CHICAGO — Eleven states and Puerto Rico have been moved into the less-risky tier of Chicago’s Emergency Travel Order as more people get vaccinated and outbreaks come under control.
The Chicago Department of Public Health’s order is meant to keep Chicagoans safe and protect the city by limiting the chances for coronavirus to spread during the pandemic.
Eleven states were moved into the city’s less serious category, dubbed Yellow. That category is for states with a rolling, seven-day average of fewer than 15 confirmed cases per day per 100,000 residents.
People traveling to Chicago from a place in the Yellow category don’t need to quarantine or get a negative COVID-19 test. But they must still wear masks, practice social distancing and avoid in-person gatherings in the city, according to the Chicago Department of Public Health.
The other category, dubbed Orange, is for states with a rolling, seven-average of 15 or more confirmed cases per day per 100,000 residents.
If not fully vaccinated, people traveling from a place in the Orange category to Chicago must quarantine for 10 days upon arrival or must get a negative COVID-19 test no more than 72 hours before getting to the city.
Even those who get a negative test must still wear masks, practice social distancing and avoid in-person gatherings, according to the city’s rules.
People who have been fully vaccinated and have not had symptoms of COVID-19 do not need to quarantine upon arrival or get a negative test, according to the Chicago Department of Public Health. To be considered fully vaccinated, a person must have waited until two weeks after the second dose of their two-dose vaccine or two weeks after the only dose of a one-dose vaccine.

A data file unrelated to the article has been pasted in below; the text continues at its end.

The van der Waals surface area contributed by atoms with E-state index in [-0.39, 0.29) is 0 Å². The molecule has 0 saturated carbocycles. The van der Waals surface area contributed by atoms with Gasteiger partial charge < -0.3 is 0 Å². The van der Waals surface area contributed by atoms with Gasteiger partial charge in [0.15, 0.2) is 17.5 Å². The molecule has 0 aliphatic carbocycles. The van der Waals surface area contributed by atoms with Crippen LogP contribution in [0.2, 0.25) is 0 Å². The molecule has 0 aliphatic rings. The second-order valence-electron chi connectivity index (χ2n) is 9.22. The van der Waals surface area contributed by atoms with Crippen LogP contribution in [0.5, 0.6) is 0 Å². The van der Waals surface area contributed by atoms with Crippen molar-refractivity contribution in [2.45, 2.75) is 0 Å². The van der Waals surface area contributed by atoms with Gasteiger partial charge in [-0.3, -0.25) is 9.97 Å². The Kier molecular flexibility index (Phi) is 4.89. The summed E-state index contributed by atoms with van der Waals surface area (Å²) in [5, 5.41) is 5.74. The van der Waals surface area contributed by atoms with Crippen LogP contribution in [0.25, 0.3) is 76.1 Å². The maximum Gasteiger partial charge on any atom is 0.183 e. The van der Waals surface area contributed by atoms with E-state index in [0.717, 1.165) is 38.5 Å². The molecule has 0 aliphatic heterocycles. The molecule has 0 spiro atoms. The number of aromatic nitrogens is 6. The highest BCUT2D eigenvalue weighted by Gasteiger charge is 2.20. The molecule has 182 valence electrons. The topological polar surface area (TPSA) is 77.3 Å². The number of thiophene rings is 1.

Even people who are fully vaccinated must monitor their health for 14 days after arriving in Chicago; if they experience symptoms of COVID-19, they must isolate until getting a test and being clinically evaluated, according to the health department. They must also still follow protective measures, like wearing a mask, social distancing and avoiding crowds.
There are still some exceptions to the order: People can travel for medical care and parental shared custody, and essential workers can travel for business. But essential workers who travel for business must limit their activities to work-related functions and avoid public spaces.
And people who have had layovers in Orange states do not need to quarantine.
The latest update goes into effect Friday. The list of states in each category is updated every two weeks.
People found violating the quarantine order could be fined $100-$500 per day, up to $7,000.
• New Hampshire
• New Jersey
• New Mexico
• New York
• North Carolina
• North Dakota
• Puerto Rico
• Rhode Island
• South Carolina
• South Dakota
• Washington, D.C.
• West Virginia
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